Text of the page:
Teachers are natural hoarders. As I prepare to retire this year after twenty-five years in the classroom, cleaning out files, closets, and cabinets has been an eye-opening experience and has led me to question my apparently profound desire to keep everything I ever touched.
My classroom is fairly small. I have one closet, one small cabinet with two shelves, two four-drawer file cabinets, and one two-drawer file cabinet. My classroom also has a couple of bookcases that house my classroom library and one smaller bookcase that holds my texts and reference materials.
It really does not seem like a lot…
Teaching Shakespeare to high school sophomores for twenty-five years has provided no end of amusement for me for various reasons.
For decades, the go-to Shakespeare play for this group was Julius Caesar. The play was always the last item on our syllabus and I was excited when we got to it because that meant the end of the school year was close; summer beckoned.
The teacher in the room next to me for many years was a veteran stereotypical male English teacher straight out of central casting. A little 1960s hippie around the edges, he wrote beautiful poetry and taught…
When do you get to consider yourself a writer? I read an article the other day where the author identified herself as a writer, which seemed obvious since she wrote the article, but then she went on to say that long before she had ever published anything, she journaled every day and she considered herself to be a writer then, too.
Literal person that I sometimes am, I started my mental wool gathering on this.
The Oxford dictionary defines a writer as “a person who has written a particular text,” or “a person who writes books, stories, or articles as…
For Christmas, my daughter signed us up for one of those letter services. It is one of those deals where every couple of weeks you get a letter from history and an explanation of its context. The letters are in the original form, whether typed or handwritten and so it is pretty cool.
Old school that I am, I love the lost art of letter writing. An email does not have the charm of a handwritten letter that comes to your mailbox. An email is just pixels. It has no personality.
My father had a cousin whose wife wrote the…
Texas is not the only state that has suffered in the Winter Storm of 2021, despite what you might see in the news. Andrew Exum, writing for The Atlantic, accurately depicts the frustration and difficulty the entire South is experiencing because of the double winter storms last week. From power grid failures to water system failures, this has been crippling. Schools and businesses have been closed for a week. Neither mail nor public transportation has run in seven days. Stores have no food or water on the shelves.
Some things I have learned:
1. Invest in infrastructure. Rolling blackouts across…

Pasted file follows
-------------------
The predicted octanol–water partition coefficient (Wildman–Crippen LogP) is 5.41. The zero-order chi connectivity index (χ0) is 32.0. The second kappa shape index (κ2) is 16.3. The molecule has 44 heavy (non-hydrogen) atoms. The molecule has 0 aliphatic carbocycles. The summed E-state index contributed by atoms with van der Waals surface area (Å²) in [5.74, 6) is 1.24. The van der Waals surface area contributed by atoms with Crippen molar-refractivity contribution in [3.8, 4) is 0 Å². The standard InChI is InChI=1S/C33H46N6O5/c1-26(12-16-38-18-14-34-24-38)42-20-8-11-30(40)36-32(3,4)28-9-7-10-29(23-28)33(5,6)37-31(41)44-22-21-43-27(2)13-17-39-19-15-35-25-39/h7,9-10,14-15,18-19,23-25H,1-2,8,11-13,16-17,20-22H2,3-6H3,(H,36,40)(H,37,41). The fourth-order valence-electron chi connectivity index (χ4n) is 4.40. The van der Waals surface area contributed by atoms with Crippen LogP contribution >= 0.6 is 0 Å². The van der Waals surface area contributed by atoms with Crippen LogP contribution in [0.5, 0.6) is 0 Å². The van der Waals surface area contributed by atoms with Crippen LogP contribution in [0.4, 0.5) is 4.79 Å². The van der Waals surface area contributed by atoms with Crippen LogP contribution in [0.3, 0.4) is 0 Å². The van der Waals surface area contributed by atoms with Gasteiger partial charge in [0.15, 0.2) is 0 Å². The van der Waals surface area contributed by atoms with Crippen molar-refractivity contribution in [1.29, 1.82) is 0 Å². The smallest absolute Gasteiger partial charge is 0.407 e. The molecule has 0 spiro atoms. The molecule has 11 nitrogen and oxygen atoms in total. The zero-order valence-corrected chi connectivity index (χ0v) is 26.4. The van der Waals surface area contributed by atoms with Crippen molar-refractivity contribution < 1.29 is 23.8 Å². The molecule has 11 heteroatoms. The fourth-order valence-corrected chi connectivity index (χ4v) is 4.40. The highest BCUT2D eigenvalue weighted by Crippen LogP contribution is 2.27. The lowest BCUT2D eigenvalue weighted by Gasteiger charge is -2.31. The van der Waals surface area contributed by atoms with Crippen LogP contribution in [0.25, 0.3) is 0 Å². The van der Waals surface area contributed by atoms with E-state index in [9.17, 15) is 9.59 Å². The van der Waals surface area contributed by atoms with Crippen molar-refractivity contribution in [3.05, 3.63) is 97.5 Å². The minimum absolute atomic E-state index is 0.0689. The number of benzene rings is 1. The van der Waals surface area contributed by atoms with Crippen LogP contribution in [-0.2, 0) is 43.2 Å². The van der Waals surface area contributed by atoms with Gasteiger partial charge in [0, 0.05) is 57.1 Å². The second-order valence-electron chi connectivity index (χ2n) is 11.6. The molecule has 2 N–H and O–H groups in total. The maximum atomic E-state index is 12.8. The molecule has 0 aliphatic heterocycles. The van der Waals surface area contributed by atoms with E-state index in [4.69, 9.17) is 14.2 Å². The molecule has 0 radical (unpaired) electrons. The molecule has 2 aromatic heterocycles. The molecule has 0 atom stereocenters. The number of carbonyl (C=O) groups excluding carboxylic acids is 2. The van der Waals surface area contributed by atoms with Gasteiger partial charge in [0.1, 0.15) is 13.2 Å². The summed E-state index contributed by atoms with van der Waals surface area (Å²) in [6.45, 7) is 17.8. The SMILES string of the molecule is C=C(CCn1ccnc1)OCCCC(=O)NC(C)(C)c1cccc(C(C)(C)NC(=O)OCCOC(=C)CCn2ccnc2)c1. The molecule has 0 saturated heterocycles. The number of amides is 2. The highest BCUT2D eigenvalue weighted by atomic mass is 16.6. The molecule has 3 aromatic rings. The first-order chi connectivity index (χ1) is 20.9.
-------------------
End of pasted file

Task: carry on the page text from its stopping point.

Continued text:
With retirement from twenty-five years in the secondary classroom upon me (in May!) I have found myself doing a lot of reflection about the state of education today and my own career. I have come to a few conclusions, not all of them entirely comfortable.
American public education has seemingly morphed into one big testing conglomerate. When I look back on how my career has evolved over twenty-five years, the amount of required testing days now required is staggering, and dare I say, heart-breaking.
When my state adopted a new curriculum in 2017, that’s when I knew it was time…
Snowmageddon in the South, 2021. After only four days of being snowed in, I am beginning to identify with Jack Nicholson in The Shining.
After all these decades (not saying how many!) in northwest Louisiana, I can honestly say I’ve never seen anything like this snow event.
Here we are, four days into this:
1. Rolling blackouts. In neighboring Texas there are people that have been without power for days in subfreezing temperatures. In the northwest corner of Louisiana, where I am, we have had rolling blackouts on the coldest day on historic record. The power grids are failing.
Having a side-hustle is a good way to expand not only your income but also your experience of living.
My side-hustle is writing, and this has paid off for me in a million ways. This is noteworthy because as a writer, you have probably never heard of me, but writing has enriched my life in so many ways.
Let me explain with just one example.
I have always loved the act of writing; my earliest memories always involve reading, going to libraries, buying books. …
One of the most attractive reasons to live in the Deep South is the winter. Seldom do we suffer the frigid, biting cold that the more northern states endure. In Louisiana, if we have three or four days below freezing, that is considered winter. Those subzero days need not be consecutive.
This week our weather forecasters have been alternately giddy and panic-stricken at the prospect of an incoming “polar vortex” that is expected to bring single-digit temperatures for most of next week. Even better, we also anticipate snow and ice, they tell us.
This means almost certain power outages.
Writing is a lonely, solitary craft. We labor over every sentence, every word as we fine tune the perfect tone, and balance the right message.
Some of us are morning creatives, others night owls. But all of us, I dare say, do our best work alone. At least initially. How many times have I been at work fine tuning a thought when someone comes in the room and starts talking to me, only to see my thoughts disappear into vapor, gone forever? At some point you have to share your work, solicit feedback and input, perhaps. …
Consumer of life, ELA teacher, Louisiana ambassador, avid reader. Author of Cane River Bohemia: Cammie Henry and her Circle at Melrose Plantation (LSU Press).